Saturday, 3 October 2015

Thick fog at the Tatsfield Bus Stop

Thick fog at Warlingham Green
One of my greatest fears when I wake up in the morning and make my way wearily downstairs to open up the house is finding a wild animal in the living room. I'm not talking about bison or buffalo, python or pig, but I am referring to a squirrel or a fox that might have unwittingly fallen through the chimney stack. I think the worst find would be a squirrel because of the havoc it might wreak once I've opened the door and it's scampered off to wake up the rest of the family.

Oddly, the fear only arises when I reach the downstairs hallway and discover that the door to the living room has been locked. I worry that on opening it I'll be confronted by an affronted, bushy-tailed rodent who then charges off and ruins my weekend – I'd certainly have to send Andy an 'abort' text and then set about the task of apprehending Squirrel Nutkin and ejecting him from the premises.

Fortunately, when I opened the living room door this morning there was nothng to be concerned about, although I do once recall finding a pigeon staring at me in a rather peeved manner and that wasn't too pleasant, I can tell you. I mean, it ruined everything. What was going to be a leisurely start to the day – some Shredded Wheat, a slice of toast, a cup of tea – had been replaced by manic panic while I desperately wondered how the hell the situation could be rectified.

It's October now and when I wake up at 0600hrs it is dark outside. Winter approaches, but so far the weather has been wonderful. All of last week was brilliant sunshine and, apart from a few 'chilly starts' – they really weren't that bad – you could say we've been experiencing an Indian summer. Throughout the working week I've been walking long distances at lunch time through wetlands surrounding Redhill in Surrey and I've trekked from there to Merstham a couple of times too. All-in-all, as Jon Pertwee used to say, "A perfectly excellent chicken korma."

My highlight of the week
A highlight of my week was on Thursday morning when I innocently boarded the 0827hrs train from Purley to Redhill and found myself face-to-face with none other than Michael Portillo, the former Tory Minister of Defence and now a media star in his own right. Portillo – a surname perilously close to Portaloo – is more well known these days for his programme Great British Railway Journeys. And that was why I found him on my train, complete with camera crew. He was on his way to Merstham where, he told me, Alfred Nobel tested his first ever stick of dynamite.

Michael Portillo
With brilliant weather all week, there was always the chance that the weekend would be appalling, but the television forecasters predicted that the good weather would continue over Saturday and Sunday (possibly getting a little cloudy on Sunday) but then the bad weather would kick in next week. All week there had been talk of early morning fog and today there was plenty of it. In fact I've never known it to be so thick and so widespread. On the ride along the Limpsfield Road towards Warlingham Green it was so dense that I couldn't see the Green until I was virtually on it.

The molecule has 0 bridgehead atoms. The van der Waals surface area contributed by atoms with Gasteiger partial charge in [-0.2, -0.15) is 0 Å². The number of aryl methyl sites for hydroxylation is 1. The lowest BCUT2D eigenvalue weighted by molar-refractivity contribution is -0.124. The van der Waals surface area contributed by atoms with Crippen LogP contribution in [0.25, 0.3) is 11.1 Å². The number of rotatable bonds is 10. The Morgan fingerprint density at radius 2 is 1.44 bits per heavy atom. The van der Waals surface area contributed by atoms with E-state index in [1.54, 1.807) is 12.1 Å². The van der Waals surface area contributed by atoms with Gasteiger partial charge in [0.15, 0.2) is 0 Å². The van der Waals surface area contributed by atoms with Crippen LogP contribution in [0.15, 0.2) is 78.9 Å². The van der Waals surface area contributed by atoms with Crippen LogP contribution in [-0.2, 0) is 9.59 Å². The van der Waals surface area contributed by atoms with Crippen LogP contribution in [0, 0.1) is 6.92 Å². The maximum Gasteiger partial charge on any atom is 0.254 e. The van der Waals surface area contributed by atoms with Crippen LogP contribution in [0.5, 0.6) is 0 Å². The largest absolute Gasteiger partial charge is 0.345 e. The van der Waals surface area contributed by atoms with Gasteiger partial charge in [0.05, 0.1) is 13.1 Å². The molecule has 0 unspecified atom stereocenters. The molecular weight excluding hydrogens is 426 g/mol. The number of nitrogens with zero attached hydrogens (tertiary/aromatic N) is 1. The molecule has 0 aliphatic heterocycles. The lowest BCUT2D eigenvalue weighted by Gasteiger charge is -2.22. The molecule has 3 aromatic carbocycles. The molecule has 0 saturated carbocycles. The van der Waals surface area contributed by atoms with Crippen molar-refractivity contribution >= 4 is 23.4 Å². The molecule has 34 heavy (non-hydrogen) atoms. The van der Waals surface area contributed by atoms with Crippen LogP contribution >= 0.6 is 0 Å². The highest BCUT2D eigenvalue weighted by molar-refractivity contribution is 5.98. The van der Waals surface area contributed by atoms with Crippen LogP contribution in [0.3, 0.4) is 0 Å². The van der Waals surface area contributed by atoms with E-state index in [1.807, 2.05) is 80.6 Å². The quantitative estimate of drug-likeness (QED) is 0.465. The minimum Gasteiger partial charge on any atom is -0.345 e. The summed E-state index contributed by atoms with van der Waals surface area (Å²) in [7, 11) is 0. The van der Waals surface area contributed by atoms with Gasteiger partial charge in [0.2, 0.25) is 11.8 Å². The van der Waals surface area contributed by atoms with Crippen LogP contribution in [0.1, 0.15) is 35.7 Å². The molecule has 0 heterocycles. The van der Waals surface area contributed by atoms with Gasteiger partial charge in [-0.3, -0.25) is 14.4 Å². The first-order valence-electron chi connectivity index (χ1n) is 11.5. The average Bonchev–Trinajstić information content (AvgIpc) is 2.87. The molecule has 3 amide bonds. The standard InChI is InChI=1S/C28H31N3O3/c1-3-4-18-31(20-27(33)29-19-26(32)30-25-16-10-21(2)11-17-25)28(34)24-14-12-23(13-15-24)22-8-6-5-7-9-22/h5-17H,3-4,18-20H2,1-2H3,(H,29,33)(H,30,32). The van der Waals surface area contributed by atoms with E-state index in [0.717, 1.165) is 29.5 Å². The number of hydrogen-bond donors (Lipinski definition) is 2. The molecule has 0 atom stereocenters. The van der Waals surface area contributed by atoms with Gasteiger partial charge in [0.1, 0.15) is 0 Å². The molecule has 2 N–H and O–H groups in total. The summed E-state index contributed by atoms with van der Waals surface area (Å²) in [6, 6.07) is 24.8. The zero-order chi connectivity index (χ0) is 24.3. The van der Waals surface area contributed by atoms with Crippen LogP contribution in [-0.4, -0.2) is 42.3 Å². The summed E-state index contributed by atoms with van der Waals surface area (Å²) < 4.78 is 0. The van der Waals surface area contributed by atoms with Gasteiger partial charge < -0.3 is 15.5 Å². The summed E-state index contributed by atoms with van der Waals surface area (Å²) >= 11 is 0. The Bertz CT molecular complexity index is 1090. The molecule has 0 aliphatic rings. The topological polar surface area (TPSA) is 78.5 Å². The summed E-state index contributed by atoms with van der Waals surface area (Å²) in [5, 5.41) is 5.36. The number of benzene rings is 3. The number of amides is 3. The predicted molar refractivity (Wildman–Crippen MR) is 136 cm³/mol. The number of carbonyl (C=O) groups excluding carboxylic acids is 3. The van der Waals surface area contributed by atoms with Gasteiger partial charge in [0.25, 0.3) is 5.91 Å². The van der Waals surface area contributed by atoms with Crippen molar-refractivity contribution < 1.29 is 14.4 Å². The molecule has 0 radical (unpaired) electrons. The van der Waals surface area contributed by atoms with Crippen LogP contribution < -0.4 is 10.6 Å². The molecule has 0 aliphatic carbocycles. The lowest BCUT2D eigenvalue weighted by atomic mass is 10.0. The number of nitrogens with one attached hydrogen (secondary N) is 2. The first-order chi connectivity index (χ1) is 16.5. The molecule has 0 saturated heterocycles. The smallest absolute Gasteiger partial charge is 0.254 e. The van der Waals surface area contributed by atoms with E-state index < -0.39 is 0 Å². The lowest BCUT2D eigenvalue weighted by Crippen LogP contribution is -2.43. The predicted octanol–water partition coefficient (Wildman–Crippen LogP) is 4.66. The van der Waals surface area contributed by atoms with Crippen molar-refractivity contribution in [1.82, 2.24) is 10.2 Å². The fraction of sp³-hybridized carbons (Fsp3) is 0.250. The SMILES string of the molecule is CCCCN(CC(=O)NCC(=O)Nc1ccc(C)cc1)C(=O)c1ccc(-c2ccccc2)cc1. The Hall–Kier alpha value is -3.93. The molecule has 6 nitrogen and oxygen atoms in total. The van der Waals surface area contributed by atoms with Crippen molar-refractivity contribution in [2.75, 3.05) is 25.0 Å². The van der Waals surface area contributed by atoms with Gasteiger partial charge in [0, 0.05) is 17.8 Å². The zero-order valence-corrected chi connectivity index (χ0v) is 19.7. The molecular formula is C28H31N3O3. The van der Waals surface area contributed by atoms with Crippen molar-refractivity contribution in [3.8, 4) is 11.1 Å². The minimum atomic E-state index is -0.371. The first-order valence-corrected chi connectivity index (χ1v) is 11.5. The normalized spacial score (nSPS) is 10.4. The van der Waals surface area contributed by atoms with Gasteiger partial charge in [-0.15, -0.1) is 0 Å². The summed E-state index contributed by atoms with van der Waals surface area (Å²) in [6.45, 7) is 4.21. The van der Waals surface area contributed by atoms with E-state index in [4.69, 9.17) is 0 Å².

As we rode towards Botley Hill there was no let-up. The fog stayed with us all the way to the bus stop where we had agreed to stop, drink our tea and relax with a BelVita biscuit. Well, alright, we had four each as there was no Phil this morning – he'd aborted, but promised sausage sandwiches for Sunday. The fog remained thick throughout our chill-out time at the bus stop. Passing cars simply disappeared within nanoseconds of passing us and we both knew that the ride home would be more precarious than the outward journey, mainly because of thick fog and increased traffic flow.

Steel, Syria, Religion and nationalism
Our conversation was multi-faceted covering the closure of SSI UK's steel plant in Redcar and the reasons behind the company's decision to shut up shop (cheap Chinese steel imports, punitive UK business rates – higher than in France and Germany – and, of course, equally punitive green taxes). We moved on to discuss the crisis is Syria and how the West should be supporting the Russian initiative (to eradicate ISIS but leave Assad in power) rather than adhere to ideologically-based thinking designed solely to create divisions and fuel unrest both regionally in the Middle East and on the international stage. That said, how can Assad remain in power when he is effectively the cause of the problem and the mass migration experienced in Europe these past few months. One could argue, however, that the West has caused all the problems and then effectively done nothing about it. We invaded Iraq (illegally and after Blair had weaved a pack of lies about 'weapons of mass destruction'. We had a big hand in the downfall of Gaddafi and we've been supplying arms to various rebel groups in Syria to fight Assad.

Thick fog at the Tatsfield Bus Stop
The conversation weaved its way around to religion and nationalism and how both are the root of all evil in the world.

Soon it was time to head home and we thought it best, once on the 269, to use the off-road track. This is a risky tactic because of the hawthorn bushes that line the path. We were both chancing it. "I wouldn't be at all surprised if we get a puncture," I said to Andy as we reached the roundabout near Warlingham Sainsbury's.

We rode to the Green where we resolved to meet again tomorrow morning at 0730, hopefully with Phil and his amazing sausage sandwiches.

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